trip report from the ninth World Wide Web conference in amsterdam, the netherlands
wednesday 17-may-2000: second day
home - panel session: towards a WAP Wide Web ? - keynote: "the convergence of Internet and television technologies: how will it change the living room experience ?"
members of the panel:
- Rohit Khare, 4K Associates
- Larry Masinter, AT&T Labs
- Josh Cohen, formerly Microsoft
- Gabriel Montenegro, Sun Microsystems
- Dave Raggett, W3C/HP Labs
- Johan Hjelm, W3C/Ericsson
- Bruce Martin, Phone.com
first, the panelists listed the main features of the World Wide Web (WWW) and the Wireless Application Protocol (WAP) and their underlying standards.
WWW today WWW tomorrow WAP today MIME HTML 3.2/4.0 XHTML 1.0* HDML / WML / WBXML application layer HTTP 1.0/1.1 HTTP 1.1 WSP / WTP security SSL 2.0/3.0 TLS 1.0 WTLS transport layer TCP/IP TCP/IP with extensions WDP
*) XHTML 1.0 is a reformulation of HTML 4.0 in XML 1.0
- HDML: Handheld Device Markup Language
- HTML: Hypertext Markup Language
- HTTP: Hypertext Transfer Protocol
- MIME: Multipurpose Internet Mail Extensions
- SSL: Secure Socket Layer
- TLS: Transport Layer Security
- WBXML: WAP Binary XML
- WDP: Wireless Datagram Protocol
- WML: Wireless Markup Language
- WSP: Wireless Session Protocol
- WTLS: Wireless Transport Layer Security
- WTP: Wireless Transaction Protocol
- XHTML: eXtensible Hypertext Markup Language
the moderator asked what type of content authors should provide today: HTML, WML or both or even more ?
the panelists basically agreed on the statement, that the issue should be raised differently: content provides should try to separate content, layout and behavior. if they manage to do so, the same content can then be presented differently on different platforms: workstations, mobile devices and even on paper. Cascaded Style Sheets (CSS) help to separate content and presentation. however, mobile devices also require different user dialogs due to their limited capabilities. this approach does not only help mobile users, but also users with disabilities, because e.g. aural browser have similar limitations and restrictions as mobile devices. therefore the mobile working group joins forces with the people behind the Web Accessibility Initiative (WAI) to work on standards which will better support the deployment of devices with limited capabilities.
The panelists predicted, that WAP will be around for about one or two years. the mobile phone, as we know it today, will eventually disappear. it will be broken up into two or three devices: an ear-piece which can be worn all day long, a sender/receiver device with no buttons or keys and a PDA-like device for input/output. the later will turn into a general user interface for multiple devices. it will serve not only as an electronic agenda, address book and as a browser, but also as the input/output device for the mobile phone, the TV set and so on. all these devices will exchange information via Bluetooth, a new wireless communication standard for distances up to ten meters - later maybe up to a hundred meters.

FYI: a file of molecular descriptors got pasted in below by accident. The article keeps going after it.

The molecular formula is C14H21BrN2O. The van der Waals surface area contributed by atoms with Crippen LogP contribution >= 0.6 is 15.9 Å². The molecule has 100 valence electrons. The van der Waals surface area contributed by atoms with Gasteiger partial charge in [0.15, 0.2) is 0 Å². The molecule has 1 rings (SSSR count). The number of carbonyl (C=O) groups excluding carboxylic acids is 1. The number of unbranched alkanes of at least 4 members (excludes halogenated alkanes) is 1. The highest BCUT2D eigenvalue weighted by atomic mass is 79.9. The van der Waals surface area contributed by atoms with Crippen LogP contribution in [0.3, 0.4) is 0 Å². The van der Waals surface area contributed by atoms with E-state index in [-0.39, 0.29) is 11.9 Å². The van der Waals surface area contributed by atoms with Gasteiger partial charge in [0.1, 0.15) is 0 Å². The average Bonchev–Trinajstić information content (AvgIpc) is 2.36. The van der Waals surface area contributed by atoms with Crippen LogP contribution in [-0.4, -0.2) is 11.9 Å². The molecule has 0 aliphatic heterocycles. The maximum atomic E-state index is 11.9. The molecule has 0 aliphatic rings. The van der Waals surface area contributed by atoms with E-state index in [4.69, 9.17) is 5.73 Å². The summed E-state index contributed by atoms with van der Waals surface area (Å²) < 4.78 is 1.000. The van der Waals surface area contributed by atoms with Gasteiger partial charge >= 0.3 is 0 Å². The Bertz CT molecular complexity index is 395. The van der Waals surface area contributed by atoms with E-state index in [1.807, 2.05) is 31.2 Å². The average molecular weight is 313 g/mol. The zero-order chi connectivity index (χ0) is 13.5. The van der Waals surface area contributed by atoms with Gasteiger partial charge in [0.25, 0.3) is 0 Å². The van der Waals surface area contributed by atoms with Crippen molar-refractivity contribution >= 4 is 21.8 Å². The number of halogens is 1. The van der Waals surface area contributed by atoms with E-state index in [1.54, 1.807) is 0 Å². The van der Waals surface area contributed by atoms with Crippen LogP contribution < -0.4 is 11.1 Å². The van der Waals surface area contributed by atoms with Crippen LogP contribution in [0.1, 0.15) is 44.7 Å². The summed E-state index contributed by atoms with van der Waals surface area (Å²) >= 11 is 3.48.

the panel concluded:
WAP it's not just presenting the same content as on the Web, only in a different format.
WAP users usually do not just browse, they look for particular information such as phone numbers, addresses, movie schedules etc. unlike with wired devices, their current location - and maybe other environmental information such as temperature etc. - may influence the information the user wishes to receive. the mobile user would like to retrieve information such as "where are the nearest restaurants ?", "what cinemas are in the area and what movie do they play ?" and alike. and if she or he likes the film, it should be possible to order the tickets via the phone ...
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paul de bot gave an interesting outlook on how TV and Internet may convergence in the future. he foresees a centralized access to the TV channels and the web for each household. a server-like device will store up to 48 hours of the latest TV programs locally, so that the user can view the news, shows etc. at the most convenient time. the same server will also provide Internet access with up to 2 MB bandwidth. the TV set may serve as display, the PDA as keyboard - and they will communicate over Bluetooth (see panel session above).
the speaker gave a demo of MPEG-4, the new Internet video standard with a very efficient compression method for low bandwidth. it allows to break one picture into several fragments and put them together at the receiver side, which also allows personalized advertizing and other interesting add-ons. he mentioned that personalization requires digital rights management and watermarking to protect copyrights.
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this trip report was written on a Vadem Clio C-1050 running Windows CE with Pocket Word. It was then transferred to a DELL Latitude notebook and modified as needed. this document is supposed to be HTML V4.0 compliant.